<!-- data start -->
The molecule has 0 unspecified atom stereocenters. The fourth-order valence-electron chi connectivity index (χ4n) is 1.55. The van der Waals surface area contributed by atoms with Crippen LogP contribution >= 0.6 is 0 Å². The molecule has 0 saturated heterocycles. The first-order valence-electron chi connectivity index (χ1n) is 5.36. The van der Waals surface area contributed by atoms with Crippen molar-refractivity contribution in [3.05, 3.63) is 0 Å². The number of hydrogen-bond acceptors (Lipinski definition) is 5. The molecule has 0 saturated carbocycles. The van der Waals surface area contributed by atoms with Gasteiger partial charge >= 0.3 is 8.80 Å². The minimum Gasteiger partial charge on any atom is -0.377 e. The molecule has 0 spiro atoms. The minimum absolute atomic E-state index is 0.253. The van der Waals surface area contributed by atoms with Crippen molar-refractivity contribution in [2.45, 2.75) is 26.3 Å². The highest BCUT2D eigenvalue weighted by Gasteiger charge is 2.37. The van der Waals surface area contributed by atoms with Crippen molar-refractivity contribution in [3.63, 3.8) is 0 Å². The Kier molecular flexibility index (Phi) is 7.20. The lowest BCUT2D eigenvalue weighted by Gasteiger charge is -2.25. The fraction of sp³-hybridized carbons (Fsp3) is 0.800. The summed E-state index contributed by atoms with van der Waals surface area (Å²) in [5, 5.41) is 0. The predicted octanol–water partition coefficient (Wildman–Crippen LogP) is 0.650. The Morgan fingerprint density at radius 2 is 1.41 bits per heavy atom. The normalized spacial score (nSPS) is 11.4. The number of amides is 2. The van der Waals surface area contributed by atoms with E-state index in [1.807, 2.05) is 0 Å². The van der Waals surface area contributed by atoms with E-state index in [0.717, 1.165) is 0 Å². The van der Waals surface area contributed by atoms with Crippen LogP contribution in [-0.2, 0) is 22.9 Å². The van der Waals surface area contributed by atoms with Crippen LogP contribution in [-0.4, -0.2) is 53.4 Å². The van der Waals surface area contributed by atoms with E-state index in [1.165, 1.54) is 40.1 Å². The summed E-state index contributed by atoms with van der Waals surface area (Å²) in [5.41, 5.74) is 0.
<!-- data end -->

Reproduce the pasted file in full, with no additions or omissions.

The molecule has 0 unspecified atom stereocenters. The fourth-order valence-electron chi connectivity index (χ4n) is 1.55. The van der Waals surface area contributed by atoms with Crippen LogP contribution >= 0.6 is 0 Å². The molecule has 0 saturated heterocycles. The first-order valence-electron chi connectivity index (χ1n) is 5.36. The van der Waals surface area contributed by atoms with Crippen molar-refractivity contribution in [3.05, 3.63) is 0 Å². The number of hydrogen-bond acceptors (Lipinski definition) is 5. The molecule has 0 saturated carbocycles. The van der Waals surface area contributed by atoms with Gasteiger partial charge >= 0.3 is 8.80 Å². The minimum Gasteiger partial charge on any atom is -0.377 e. The molecule has 0 spiro atoms. The minimum absolute atomic E-state index is 0.253. The van der Waals surface area contributed by atoms with Crippen molar-refractivity contribution in [2.45, 2.75) is 26.3 Å². The highest BCUT2D eigenvalue weighted by Gasteiger charge is 2.37. The van der Waals surface area contributed by atoms with Crippen molar-refractivity contribution in [3.63, 3.8) is 0 Å². The Kier molecular flexibility index (Phi) is 7.20. The lowest BCUT2D eigenvalue weighted by Gasteiger charge is -2.25. The fraction of sp³-hybridized carbons (Fsp3) is 0.800. The summed E-state index contributed by atoms with van der Waals surface area (Å²) in [5, 5.41) is 0. The predicted octanol–water partition coefficient (Wildman–Crippen LogP) is 0.650. The Morgan fingerprint density at radius 2 is 1.41 bits per heavy atom. The normalized spacial score (nSPS) is 11.4. The number of amides is 2. The van der Waals surface area contributed by atoms with E-state index in [1.807, 2.05) is 0 Å². The van der Waals surface area contributed by atoms with E-state index in [0.717, 1.165) is 0 Å². The van der Waals surface area contributed by atoms with Crippen LogP contribution in [-0.2, 0) is 22.9 Å². The van der Waals surface area contributed by atoms with Crippen LogP contribution in [-0.4, -0.2) is 53.4 Å². The van der Waals surface area contributed by atoms with E-state index in [1.165, 1.54) is 40.1 Å². The summed E-state index contributed by atoms with van der Waals surface area (Å²) in [5.41, 5.74) is 0.